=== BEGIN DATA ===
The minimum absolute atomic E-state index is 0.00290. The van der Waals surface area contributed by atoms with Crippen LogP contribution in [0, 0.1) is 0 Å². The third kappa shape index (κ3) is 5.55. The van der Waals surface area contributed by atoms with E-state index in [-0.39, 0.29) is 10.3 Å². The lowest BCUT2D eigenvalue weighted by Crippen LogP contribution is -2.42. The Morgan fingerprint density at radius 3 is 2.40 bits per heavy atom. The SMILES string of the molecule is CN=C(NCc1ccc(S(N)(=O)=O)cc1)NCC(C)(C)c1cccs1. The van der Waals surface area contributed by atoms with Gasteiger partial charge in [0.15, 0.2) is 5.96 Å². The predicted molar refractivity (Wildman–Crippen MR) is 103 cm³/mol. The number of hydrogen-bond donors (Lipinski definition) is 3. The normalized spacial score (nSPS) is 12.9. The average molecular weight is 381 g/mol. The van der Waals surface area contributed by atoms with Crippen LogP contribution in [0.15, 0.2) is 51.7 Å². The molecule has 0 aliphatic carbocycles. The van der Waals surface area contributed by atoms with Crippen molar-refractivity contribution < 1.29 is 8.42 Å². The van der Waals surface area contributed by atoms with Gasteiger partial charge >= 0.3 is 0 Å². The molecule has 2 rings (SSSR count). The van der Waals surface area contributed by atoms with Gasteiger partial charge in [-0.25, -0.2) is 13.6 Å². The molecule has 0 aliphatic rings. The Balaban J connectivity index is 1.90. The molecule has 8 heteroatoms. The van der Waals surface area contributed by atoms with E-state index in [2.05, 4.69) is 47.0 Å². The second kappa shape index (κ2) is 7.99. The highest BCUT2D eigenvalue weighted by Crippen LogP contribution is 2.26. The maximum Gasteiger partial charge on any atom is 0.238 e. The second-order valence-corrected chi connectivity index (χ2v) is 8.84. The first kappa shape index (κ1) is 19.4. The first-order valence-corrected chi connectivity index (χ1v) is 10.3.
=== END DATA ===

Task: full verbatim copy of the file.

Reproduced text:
The minimum absolute atomic E-state index is 0.00290. The van der Waals surface area contributed by atoms with Crippen LogP contribution in [0, 0.1) is 0 Å². The third kappa shape index (κ3) is 5.55. The van der Waals surface area contributed by atoms with E-state index in [-0.39, 0.29) is 10.3 Å². The lowest BCUT2D eigenvalue weighted by Crippen LogP contribution is -2.42. The Morgan fingerprint density at radius 3 is 2.40 bits per heavy atom. The SMILES string of the molecule is CN=C(NCc1ccc(S(N)(=O)=O)cc1)NCC(C)(C)c1cccs1. The van der Waals surface area contributed by atoms with Gasteiger partial charge in [0.15, 0.2) is 5.96 Å². The predicted molar refractivity (Wildman–Crippen MR) is 103 cm³/mol. The number of hydrogen-bond donors (Lipinski definition) is 3. The normalized spacial score (nSPS) is 12.9. The average molecular weight is 381 g/mol. The van der Waals surface area contributed by atoms with Crippen LogP contribution in [0.15, 0.2) is 51.7 Å². The molecule has 0 aliphatic carbocycles. The van der Waals surface area contributed by atoms with Crippen molar-refractivity contribution < 1.29 is 8.42 Å². The van der Waals surface area contributed by atoms with Gasteiger partial charge >= 0.3 is 0 Å². The molecule has 2 rings (SSSR count). The van der Waals surface area contributed by atoms with Gasteiger partial charge in [-0.25, -0.2) is 13.6 Å². The molecule has 0 aliphatic rings. The Balaban J connectivity index is 1.90. The molecule has 8 heteroatoms. The van der Waals surface area contributed by atoms with E-state index in [2.05, 4.69) is 47.0 Å². The second kappa shape index (κ2) is 7.99. The highest BCUT2D eigenvalue weighted by Crippen LogP contribution is 2.26. The maximum Gasteiger partial charge on any atom is 0.238 e. The second-order valence-corrected chi connectivity index (χ2v) is 8.84. The first kappa shape index (κ1) is 19.4. The first-order valence-corrected chi connectivity index (χ1v) is 10.3.